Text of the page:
Pittsburgh-based American Specialty Alloys announced plans Monday to build a $1.2 billion aluminum mill somewhere in the southeastern United States.
The company said the proposed mill will serve the auto industry’s growing demand for lighter vehicles that can meet stringent federal standards for fuel economy. American Specialty Alloys did not disclose the proposed location for the plant, which would be able to supply more than 600,000 tons of aluminum to the auto industry.
“We are building a modern mill and using a process that will change aluminum production forever in this industry,” said Roger Boggs, founder and chief executive officer of American Specialty Alloys.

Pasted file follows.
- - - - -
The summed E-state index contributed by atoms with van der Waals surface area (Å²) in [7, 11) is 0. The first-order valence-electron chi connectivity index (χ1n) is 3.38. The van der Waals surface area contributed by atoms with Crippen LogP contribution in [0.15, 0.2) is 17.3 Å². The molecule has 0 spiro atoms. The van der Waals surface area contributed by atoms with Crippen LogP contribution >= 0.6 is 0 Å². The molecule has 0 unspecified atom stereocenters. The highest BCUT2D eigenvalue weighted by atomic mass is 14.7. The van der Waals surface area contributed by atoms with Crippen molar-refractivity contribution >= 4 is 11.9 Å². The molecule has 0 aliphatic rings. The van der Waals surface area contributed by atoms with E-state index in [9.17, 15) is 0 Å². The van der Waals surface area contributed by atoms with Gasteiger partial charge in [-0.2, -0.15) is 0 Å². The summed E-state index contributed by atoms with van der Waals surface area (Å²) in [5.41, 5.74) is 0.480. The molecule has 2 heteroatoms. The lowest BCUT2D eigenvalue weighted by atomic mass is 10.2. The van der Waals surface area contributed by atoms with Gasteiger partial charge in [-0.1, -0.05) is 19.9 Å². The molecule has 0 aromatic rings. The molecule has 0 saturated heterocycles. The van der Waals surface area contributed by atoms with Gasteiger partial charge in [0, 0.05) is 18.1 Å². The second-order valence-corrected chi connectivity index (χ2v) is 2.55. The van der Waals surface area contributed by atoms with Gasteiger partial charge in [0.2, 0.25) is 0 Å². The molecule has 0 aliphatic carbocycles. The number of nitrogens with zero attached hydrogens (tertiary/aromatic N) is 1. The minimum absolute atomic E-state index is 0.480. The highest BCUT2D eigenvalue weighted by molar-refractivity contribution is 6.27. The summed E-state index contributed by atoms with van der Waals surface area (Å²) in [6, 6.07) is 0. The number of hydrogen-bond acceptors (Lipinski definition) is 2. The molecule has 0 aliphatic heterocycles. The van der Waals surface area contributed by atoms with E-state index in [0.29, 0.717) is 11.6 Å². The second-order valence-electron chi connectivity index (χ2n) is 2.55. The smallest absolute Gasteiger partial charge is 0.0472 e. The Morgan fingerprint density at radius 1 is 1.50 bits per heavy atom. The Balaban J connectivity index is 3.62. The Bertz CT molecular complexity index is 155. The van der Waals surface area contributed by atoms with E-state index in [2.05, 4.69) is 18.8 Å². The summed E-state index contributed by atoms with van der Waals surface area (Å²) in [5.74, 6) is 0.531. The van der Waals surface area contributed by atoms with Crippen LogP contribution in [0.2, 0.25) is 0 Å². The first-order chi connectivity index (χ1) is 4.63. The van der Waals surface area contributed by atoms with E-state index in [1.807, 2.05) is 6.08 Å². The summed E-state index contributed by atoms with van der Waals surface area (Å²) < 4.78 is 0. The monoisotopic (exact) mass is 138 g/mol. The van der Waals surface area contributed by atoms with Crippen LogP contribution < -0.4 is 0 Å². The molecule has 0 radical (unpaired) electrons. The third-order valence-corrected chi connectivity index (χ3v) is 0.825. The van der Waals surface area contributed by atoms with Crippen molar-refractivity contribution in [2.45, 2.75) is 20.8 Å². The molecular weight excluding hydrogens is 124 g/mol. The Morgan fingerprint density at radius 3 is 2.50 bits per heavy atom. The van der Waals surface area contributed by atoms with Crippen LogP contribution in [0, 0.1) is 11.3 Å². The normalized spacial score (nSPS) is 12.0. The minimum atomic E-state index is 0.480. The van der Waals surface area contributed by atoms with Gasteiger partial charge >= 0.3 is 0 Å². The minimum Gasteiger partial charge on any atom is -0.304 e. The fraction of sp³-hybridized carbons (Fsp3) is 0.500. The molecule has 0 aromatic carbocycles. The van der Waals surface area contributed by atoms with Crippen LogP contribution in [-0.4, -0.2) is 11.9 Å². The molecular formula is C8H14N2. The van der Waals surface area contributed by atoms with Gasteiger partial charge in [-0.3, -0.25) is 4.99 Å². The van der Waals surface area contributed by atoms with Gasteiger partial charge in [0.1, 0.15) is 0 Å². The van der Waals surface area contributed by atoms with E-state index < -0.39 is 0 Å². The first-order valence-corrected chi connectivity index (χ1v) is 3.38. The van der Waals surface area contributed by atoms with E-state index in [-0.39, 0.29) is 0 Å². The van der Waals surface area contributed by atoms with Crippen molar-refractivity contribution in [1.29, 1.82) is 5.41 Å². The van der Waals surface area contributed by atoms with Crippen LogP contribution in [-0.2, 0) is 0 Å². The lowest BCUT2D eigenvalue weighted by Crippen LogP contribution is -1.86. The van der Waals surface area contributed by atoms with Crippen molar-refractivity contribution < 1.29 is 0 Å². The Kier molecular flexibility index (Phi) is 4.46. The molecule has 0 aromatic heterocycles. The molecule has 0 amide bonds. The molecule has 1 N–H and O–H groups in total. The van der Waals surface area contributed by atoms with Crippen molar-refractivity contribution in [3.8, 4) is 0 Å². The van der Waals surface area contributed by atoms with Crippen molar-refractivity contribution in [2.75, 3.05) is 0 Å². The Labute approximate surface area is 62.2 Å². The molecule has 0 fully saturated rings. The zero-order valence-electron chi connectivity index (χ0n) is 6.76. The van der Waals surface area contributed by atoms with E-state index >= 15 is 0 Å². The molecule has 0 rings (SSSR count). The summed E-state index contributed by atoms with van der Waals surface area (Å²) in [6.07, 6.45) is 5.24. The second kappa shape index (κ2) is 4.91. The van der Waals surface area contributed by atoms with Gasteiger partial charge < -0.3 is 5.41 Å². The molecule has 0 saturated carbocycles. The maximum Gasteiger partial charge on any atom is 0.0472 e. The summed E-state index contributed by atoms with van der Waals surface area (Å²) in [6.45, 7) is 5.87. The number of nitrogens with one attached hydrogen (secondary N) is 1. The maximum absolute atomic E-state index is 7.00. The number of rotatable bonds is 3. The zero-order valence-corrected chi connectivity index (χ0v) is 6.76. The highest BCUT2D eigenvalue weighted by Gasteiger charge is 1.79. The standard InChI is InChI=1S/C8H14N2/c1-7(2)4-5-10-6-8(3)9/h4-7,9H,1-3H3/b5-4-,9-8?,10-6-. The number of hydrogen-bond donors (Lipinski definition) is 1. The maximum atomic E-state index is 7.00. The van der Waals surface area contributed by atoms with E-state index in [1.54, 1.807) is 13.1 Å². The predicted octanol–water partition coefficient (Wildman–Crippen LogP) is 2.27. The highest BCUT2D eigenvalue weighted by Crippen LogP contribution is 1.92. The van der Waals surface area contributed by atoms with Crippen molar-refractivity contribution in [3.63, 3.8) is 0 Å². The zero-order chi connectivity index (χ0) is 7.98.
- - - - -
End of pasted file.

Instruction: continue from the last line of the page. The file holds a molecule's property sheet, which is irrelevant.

The mill will take advantage of automation and the low-cost power available in the South to make the higher-grade aluminum needed to meet the federal Corporate Average Fuel Economy-compliant automobiles of the future, Boggs said. The CAFE standard will rise to 54.5 miles per gallon by 2025.
Automakers are increasingly substituting stronger grades of aluminum instead of steel in a process known as “light weighting” vehicles, Boggs said. The shift will create “unprecedented demand” for these grades of aluminum, and that demand is what prompted ASA’s plans for the new mill.
By using this type of aluminum in the F-150 pickup truck, Ford was able to cut 700 pounds out of its 2015 F-150 pickup. The design increased fuel efficiency and reduced carbon dioxide emissions. Ford is looking at doing the same for other truck models.
American Specialty Alloys expects to begin operating the new plant in late 2016. The mill will create 2,000 construction-related jobs and between 650 and 850 permanent jobs.